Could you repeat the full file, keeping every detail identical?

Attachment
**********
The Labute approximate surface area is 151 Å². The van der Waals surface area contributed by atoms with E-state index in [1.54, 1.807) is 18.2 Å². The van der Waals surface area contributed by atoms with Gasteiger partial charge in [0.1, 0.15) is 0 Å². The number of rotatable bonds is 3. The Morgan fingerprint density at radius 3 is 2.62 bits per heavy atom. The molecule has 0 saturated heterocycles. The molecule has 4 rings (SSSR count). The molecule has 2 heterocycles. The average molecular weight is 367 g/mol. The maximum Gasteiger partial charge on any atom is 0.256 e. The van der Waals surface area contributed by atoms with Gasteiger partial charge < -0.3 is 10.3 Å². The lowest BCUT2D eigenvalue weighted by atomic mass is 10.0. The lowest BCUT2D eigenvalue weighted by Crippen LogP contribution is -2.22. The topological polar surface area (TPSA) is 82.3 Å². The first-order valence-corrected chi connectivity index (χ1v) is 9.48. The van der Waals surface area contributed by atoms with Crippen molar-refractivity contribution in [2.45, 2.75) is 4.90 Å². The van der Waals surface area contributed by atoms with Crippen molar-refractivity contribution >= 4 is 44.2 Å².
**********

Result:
The Labute approximate surface area is 151 Å². The van der Waals surface area contributed by atoms with E-state index in [1.54, 1.807) is 18.2 Å². The van der Waals surface area contributed by atoms with Gasteiger partial charge in [0.1, 0.15) is 0 Å². The number of rotatable bonds is 3. The Morgan fingerprint density at radius 3 is 2.62 bits per heavy atom. The molecule has 0 saturated heterocycles. The molecule has 4 rings (SSSR count). The molecule has 2 heterocycles. The average molecular weight is 367 g/mol. The maximum Gasteiger partial charge on any atom is 0.256 e. The van der Waals surface area contributed by atoms with Gasteiger partial charge < -0.3 is 10.3 Å². The lowest BCUT2D eigenvalue weighted by atomic mass is 10.0. The lowest BCUT2D eigenvalue weighted by Crippen LogP contribution is -2.22. The topological polar surface area (TPSA) is 82.3 Å². The first-order valence-corrected chi connectivity index (χ1v) is 9.48. The van der Waals surface area contributed by atoms with Crippen molar-refractivity contribution in [2.45, 2.75) is 4.90 Å². The van der Waals surface area contributed by atoms with Crippen molar-refractivity contribution >= 4 is 44.2 Å².